Conventional military units could be used to set-up checkpoints in blockading positions around the roads leading into Amrah, while small special operations units from the Iraqi military and supported by U.S. intelligence and strike aircraft should be able to locate and observe concentrations of militiamen (untrained forces have a tendency to cluster) and inflict significant casualties with precision weapons. Militiamen patrolling the city in vehicles would seem to be prime targets for hit-and-run ambushes, which could be assembled on the fly with intelligence from overhead U.S. drone aircraft.

There is no need to engage these militia forces in a frontal assault with conventional forces that would lead to significant damage to the civilian infrastructure when precise intelligence, coordinated small arms and the use of smaller precision airborne munitions could achieve the same objectives.

If such a plan is able to be implemented, the militiamen would be forced to surrender, attempt to escape, or die as they move around the city. Once sufficiently weakened, conventional Iraqi Army and Police forces should be able to mop-up any remaining forces and reestablish control.

American and Iraqi military and police forces must rein in militias, reestablish localized bases across Iraq to better provide stability and quick response capabilities, and work to bring economic and political force to bear to make lasting changes on a local level.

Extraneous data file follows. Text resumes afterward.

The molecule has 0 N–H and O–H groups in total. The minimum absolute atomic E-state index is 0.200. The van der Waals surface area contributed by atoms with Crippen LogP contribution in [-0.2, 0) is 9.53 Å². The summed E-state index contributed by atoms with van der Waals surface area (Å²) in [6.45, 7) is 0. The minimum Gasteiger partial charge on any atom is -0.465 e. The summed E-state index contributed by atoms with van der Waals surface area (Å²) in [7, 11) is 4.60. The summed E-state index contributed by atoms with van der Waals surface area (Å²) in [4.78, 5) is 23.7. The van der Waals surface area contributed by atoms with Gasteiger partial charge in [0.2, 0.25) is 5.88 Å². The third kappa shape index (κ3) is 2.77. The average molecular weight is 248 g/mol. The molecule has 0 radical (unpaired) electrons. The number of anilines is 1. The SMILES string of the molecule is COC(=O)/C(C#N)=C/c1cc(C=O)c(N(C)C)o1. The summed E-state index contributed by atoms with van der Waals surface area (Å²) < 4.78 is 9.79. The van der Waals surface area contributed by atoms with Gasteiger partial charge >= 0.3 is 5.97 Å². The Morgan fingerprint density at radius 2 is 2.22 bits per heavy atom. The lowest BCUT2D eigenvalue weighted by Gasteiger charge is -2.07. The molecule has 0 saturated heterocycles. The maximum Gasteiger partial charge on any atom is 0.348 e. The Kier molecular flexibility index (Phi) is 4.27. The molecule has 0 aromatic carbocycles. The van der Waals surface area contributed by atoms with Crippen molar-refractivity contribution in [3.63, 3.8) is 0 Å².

I'm not sure if we need "more boots on the ground" to stabilize Iraq, but I am quite certain that we cannot improve the situation by isolating our forces in large bases and letting militias and sectarian gangs run free.

"All politics is local," said someone very wise. So are insurgencies, which cannot be defeated from the PX of a large megabase.

Update: Bill Roggio has related thoughts on dealing with Mahdi Army leader Muqtada al-Sadr.

Update: The Iraqi Army came in with two companies of soldiers from Basra, and have retaken the city. The threat of going up against a large conventional Army force was apparently enough for the militiamen.

As a side note, Wikipedia (where I got my population number from) claims Amarah's population as being 340,000 in 2002. places the city's population at 420,000 as of 2005. The AP article from today states that the population is 750,000.

I think we just found the missing people from the Lancet study.

Posted by Confederate Yankee at October 20, 2006 09:58 AM | TrackBack

Don't you think the best approach to the Iraq problem would be a withdrawl to the port and selected oil fields that are easily defended. Then try to restrict entrance and exit from the country. Finally, allow these idiots to kill each other without trying to restict their efforts.

Posted by: David Caskey at October 20, 2006 11:31 AM

Dear David Caskey, thank you for openly mentioning the real reasons for war on Iraq:
"Don't you think the best approach to the Iraq problem would be a withdrawl to the port and selected oil fields that are easily defended."
WMD, democracy, freedom, ... ha, ha!

"Then ... exit from the country. Finally, allow these idiots to kill each other without trying to restict their efforts." - You are talking of men, women and children whose country YOUR military has invaded (though being warned) and which is in ruins now (even more than it was under the dictator Saddam) due to the ignorance of those who only believe in firepower.

Posted by: Hartmut Heinemann at October 23, 2006 11:51 AM